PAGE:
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This article was published 8/4/2014 (753 days ago), so information in it may no longer be current.
Local homebuilders slammed on the brakes last month, sending housing starts tumbling by 65 per cent from a year earlier.
Canada Mortgage and Housing Corporation said only 180 new single- and multi-family starts were recorded last month in the Winnipeg Census Metropolitan Area (CMA), which includes Winnipeg and 10 neighbouring municipalities. That compared with 515 starts in March of last year.
It was the third straight month that new-home construction activity in the Winnipeg area lagged behind the last year’s pace. It followed declines of 19 per cent in January and 10.7 per cent in February.
"The trend in total housing starts declined in March due to a moderation in both the single-detached and multi-family sectors," said Dianne Himbeault, CMHC’s senior market analyst for Winnipeg.
"While new home construction in 2014 is expected to be lower than last year, employment growth and migration remain positive and should continue to support housing demand moving forward," Himbeault added.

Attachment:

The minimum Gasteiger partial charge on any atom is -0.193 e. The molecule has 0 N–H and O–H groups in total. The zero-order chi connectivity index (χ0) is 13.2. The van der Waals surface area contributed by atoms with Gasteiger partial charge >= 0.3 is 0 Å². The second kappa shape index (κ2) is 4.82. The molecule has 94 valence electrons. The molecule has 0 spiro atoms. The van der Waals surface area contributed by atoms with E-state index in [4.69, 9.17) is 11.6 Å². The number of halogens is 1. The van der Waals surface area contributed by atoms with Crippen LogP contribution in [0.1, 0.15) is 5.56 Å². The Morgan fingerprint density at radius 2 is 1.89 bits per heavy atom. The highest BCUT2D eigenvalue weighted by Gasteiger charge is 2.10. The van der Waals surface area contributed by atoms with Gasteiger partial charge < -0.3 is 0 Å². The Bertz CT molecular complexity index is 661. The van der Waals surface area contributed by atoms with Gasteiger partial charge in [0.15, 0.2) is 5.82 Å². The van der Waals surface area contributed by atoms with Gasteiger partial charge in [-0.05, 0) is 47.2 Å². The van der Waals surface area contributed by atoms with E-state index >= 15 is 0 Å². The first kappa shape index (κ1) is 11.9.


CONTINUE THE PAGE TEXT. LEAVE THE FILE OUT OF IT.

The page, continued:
The volatile multi-family-housing sector took the biggest hit last month, with the number of new starts plummeting by 86 per cent to 45 units from 323 a year earlier. Single-family starts were down nearly 30 per cent to 135 units from 192.
The continued slowdown left total starts running 44 per cent behind last year’s pace after the first three months — 500 units versus 891.
The pace of housing starts also slowed last month at the national level.
CMHC said there were 10,781 actual starts in the month, which extrapolated out over 12 months produces a seasonally adjusted annual rate of 156,823 starts.
That’s down from 190,639 starts on the same adjusted basis in February.
On a seasonally adjusted annual basis, urban starts were down 18.8 per cent in March.
On the same basis, multiple urban starts decreased by 25.5 per cent while single-detached urban starts segment slipped by 5.4 per cent.
The seasonally adjusted annual rate of urban starts increased in British Columbia and the Prairies and decreased in Atlantic Canada, Ontario and Quebec, the agency added.
— Staff/Canadian Press